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Stateside: Unemployment insurance bills; school segregation in Grand Rapids; rules of the road

view from the backseat of a person driving a car
Michigan State Police Lieutenant Michael Shaw says that if you're driving along and an emergency vehicle comes up behind you, Michigan law says that you must move over to the right and stop until the vehicle passes by, even on the highway.

Today on Stateside, what is Michigan doing to compensate the thousands of residents wrongly accused of making fraudulent unemployment insurance claims? Plus, we look into efforts at Grand Rapids Public Schools to improve opportunities for students of color, and talk to a desegregation expert about why urban districts often struggle to do so. 

Listen to the full show above or find individual segments below. 

Michigan Dems propose additional compensation for those wrongly accused of unemployment fraud

Stateside's conversation with Zach Gorchow

  • From 2013 to 2015, Michigan’s Unemployment Insurance Agency — the UIA — wrongly accused thousands of Michiganders of making fraudulent claims. Some people lost their homes, their jobs, and even filed for bankruptcy. More than six years later, some have still not been fully compensated.
  • Zach Gorchow is with Gongwer News Service. He explains what compensation people falsely accused of fraud have received so far, and why House Democrats say it has not been enough to make them whole.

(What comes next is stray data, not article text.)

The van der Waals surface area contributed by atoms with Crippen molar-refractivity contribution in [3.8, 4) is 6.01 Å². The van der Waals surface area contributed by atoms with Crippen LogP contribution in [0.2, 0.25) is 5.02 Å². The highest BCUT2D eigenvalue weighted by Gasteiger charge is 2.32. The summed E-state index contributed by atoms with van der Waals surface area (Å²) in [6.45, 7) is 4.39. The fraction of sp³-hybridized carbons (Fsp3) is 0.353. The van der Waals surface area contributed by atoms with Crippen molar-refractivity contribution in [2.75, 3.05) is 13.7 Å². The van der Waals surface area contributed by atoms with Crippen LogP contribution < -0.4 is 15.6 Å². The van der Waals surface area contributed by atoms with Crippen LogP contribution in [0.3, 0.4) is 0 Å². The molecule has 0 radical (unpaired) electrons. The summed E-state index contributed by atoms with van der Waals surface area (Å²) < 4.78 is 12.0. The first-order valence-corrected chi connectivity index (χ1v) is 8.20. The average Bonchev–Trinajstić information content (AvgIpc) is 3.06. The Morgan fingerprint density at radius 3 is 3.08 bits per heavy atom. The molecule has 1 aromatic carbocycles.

Baby sturgeon released to boost population

Click above to hear Michigan Radio’s Kaye LaFond’s reporting

  • Sturgeon are long, grey, spiny prehistoric fish that can live up to 100 years. Overfishing and habitat destruction has decimated their population across the state. Some baby sturgeon were recently released as part of a joint effort between the state, tribes, and conservation groups to restore populations of this ancient fish. Michigan Radio’s Kaye LaFond attended a release ceremony hosted by the Little Traverse Bay Bands of Odawa Indians and brought us this story. 

Learn to Drive! How to respond to emergency vehicles on the highway

Stateside’s conversation with Lieutenant Michael Shaw

  • For a lot of us, it’s been a while since we were sitting in driver’s education class learning about the rules of the road. Lieutenant Michael Shaw of the Michigan State Police joined Stateside to give us a refresher on one Michigan traffic law that you may have forgotten: what to do when an emergency vehicle comes up behind you.

Desegregation efforts by Grand Rapids Public Schools show the challenges urban districts face addressing unequal access

Stateside's conversations with John Helmholdt and Ronald Woods

  • After four years of voluntary federal oversight to improve black student access to advanced academic programs, the Grand Rapids Public Schools District says it's not stopping efforts to combat inequity. 
  • John Helmholdt is the Executive Director of Communications and External Affairs for Grand Rapids Public Schools. He tells us what progress the district has made, and where it is still working to make academic opportunities more equal. 
  • Eastern Michigan University Professor of Africology and African American Studies Ronald Woods is an expert in school desegregation. He shares his analysis on the efforts GRPS has made in order to improve opportunities for its black students. 

Howes: GM CEO meeting with Trump comes at a critical time for automaker 

Stateside’s conversation with Daniel Howes

  • General Motors CEO Mary Barra is scheduled to meet with President Trump today. The meeting comes after the president’s recent criticism of the automaker for shifting business to China over the last few decades. Daniel Howes is a columnist for the Detroit News. He tells us who requested this meeting, what the two are expected to discuss, and whether the president has any interest in ongoing contract talks between the United Auto Workers Union and General Motors.

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